Anna Gunn (Breaking Bad) is well cast as the investment banker protagonist. She is cold, smart, and driven, a shark among fish. She never backs down from anyone, and gets us to root for her character without being particularly endearing or warm. That is Equity’s strongest trait: it gets us to respect both Gunn’s character and her antagonist, federal prosecutor Alysia Reiner, without resorting to familiar gender stereotypes for wither character.

equity-2If you have at least a passing interest in finance, Equity’s story will draw you in and keep your attention until the end, avoiding most cliches throughout, at least when it comes to the main females. The male supportung characters fare less well, as they are all thinly sketched stereotypes (e.g., sexist boss, backstabbing boyfriend, and frat boy internet sensation). It is refreshing, though, for women to be the most compelling and realistic characters for a change.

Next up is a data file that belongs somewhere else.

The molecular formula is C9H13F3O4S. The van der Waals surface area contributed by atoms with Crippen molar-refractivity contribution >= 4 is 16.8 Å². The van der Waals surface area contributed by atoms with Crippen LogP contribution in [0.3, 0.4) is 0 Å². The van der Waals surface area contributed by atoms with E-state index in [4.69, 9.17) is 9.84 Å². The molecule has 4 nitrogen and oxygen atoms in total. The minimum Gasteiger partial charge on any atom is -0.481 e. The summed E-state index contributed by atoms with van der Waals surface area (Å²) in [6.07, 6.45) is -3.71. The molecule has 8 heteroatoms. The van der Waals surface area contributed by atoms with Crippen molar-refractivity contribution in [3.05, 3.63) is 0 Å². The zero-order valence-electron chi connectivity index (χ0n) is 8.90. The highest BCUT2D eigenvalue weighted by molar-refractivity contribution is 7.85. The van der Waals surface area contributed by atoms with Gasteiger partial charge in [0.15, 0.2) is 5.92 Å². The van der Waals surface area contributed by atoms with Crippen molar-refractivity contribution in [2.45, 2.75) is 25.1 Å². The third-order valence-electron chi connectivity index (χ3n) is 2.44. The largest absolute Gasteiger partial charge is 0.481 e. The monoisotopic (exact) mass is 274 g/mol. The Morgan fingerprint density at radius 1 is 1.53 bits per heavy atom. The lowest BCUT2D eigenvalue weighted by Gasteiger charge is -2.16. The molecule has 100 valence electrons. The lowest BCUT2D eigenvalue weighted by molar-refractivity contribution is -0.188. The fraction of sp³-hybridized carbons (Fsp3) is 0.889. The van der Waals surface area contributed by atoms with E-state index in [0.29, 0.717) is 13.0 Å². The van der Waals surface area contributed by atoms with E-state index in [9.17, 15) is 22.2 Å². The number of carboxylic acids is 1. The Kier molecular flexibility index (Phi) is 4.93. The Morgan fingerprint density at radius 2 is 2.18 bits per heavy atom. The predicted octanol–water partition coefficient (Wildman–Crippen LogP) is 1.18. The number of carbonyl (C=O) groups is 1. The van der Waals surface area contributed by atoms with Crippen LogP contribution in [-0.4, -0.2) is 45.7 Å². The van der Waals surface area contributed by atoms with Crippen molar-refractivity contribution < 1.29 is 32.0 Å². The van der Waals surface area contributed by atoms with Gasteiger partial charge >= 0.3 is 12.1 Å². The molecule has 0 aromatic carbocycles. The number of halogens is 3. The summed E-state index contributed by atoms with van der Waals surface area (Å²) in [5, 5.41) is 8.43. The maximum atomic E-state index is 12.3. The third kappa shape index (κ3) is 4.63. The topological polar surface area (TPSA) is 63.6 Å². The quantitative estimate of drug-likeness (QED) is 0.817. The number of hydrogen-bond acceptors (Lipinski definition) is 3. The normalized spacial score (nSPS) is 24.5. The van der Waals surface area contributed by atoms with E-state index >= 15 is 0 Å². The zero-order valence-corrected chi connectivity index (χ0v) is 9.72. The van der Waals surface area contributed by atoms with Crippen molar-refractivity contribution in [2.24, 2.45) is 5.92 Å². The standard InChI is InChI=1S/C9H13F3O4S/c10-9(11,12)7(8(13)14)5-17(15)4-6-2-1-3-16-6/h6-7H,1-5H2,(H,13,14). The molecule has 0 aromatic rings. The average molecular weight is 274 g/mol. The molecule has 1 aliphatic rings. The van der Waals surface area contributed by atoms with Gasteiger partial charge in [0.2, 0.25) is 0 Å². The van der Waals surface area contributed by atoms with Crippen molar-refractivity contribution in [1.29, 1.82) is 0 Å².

Equity is no more or less than a Wall Street drama. It is a well-done addition to the genre, but feels somewhat constrained by its chosen niche. With that said, I appreciated that Equity unapologetically shows that women can be just as ruthless as men and shouldn’t be held to a higher standard based on outdated conceptions of femininity or motherhood. I also liked that the writers did not force a tidy resolution on the audience (which may be tied to the fact that a spun-off TV show is in development).